Mr. Metsos was one of those who fielded Mr. Murphy’s complaints. In 2002, for example, the FBI says it recorded a testy exchange between the two suspects. Mr. Murphy let loose with a litany of frustrations, to which Mr. Metsos acidly replied, “Well, I’m so happy I’m not your handler.”

Just three months ago, Mr. Murphy, known to the FBI as “defendant #2” and to his alleged spy handlers as “A,” griped to another suspect that their bosses back home didn’t appreciate the difficulties they faced. “They don’t understand what we go through over here,” Mr. Murphy said during a covert meeting in Brooklyn, according to FBI court papers.

And in the summer of 2009, according to the FBI, Mr. Murphy and his wife, Cynthia Murphy, got into a dispute with their bosses at an intelligence headquarters known as “Center,” over whether they should buy their New Jersey home. Their handlers allegedly insisted the spy agency own the home.

Court documents portray Mr. Murphy as the biggest fish in the group of alleged spies living in the U.S. under false identities.

He met regularly with Mr. Metsos, the group’s contact from Center, taking bundles of cash and splitting it up with other members of the group, according to the FBI.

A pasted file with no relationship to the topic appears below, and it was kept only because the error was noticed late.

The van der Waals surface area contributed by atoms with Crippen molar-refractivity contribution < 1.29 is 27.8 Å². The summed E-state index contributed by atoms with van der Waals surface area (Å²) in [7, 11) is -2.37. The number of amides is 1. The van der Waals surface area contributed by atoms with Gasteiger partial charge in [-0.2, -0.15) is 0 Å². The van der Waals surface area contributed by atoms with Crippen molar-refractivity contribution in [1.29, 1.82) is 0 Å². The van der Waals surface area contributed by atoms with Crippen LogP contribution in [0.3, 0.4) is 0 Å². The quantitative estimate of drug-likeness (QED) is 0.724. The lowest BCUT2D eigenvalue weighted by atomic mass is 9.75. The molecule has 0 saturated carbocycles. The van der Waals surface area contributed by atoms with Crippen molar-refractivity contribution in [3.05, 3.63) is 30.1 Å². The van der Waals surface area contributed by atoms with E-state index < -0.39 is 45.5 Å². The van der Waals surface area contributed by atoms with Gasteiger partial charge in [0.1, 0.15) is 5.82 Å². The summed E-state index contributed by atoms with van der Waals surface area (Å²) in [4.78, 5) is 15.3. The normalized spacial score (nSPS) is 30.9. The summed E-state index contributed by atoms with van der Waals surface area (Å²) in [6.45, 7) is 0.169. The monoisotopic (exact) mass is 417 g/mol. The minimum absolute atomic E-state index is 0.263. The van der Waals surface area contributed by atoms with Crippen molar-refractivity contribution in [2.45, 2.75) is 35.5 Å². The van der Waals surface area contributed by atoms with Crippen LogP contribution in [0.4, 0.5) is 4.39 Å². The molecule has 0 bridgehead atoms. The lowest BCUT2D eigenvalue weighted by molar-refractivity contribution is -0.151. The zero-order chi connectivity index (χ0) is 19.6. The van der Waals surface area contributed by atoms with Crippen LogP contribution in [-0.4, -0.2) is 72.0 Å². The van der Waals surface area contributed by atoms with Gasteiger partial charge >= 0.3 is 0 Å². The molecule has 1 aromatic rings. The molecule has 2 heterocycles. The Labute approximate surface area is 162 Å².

Earlier this year, Mr. Murphy flew to Moscow for a week with a laptop Center had told him to buy: an Asus EE PC 1005HA-P. He returned to the U.S. with the same model laptop, giving it to one of his alleged co-conspirators to communicate with Center, according to the FBI.

Mr. Murphy and his wife, Cynthia Murphy, appear to have been the operation’s most productive members, according to documents released by authorities. Ms. Murphy, who worked at Morea Financial Services, a firm in lower Manhattan that offered tax advice, allegedly met several times with an unnamed New York financier who was identified by authorities as a political donor and friend of a sitting cabinet official.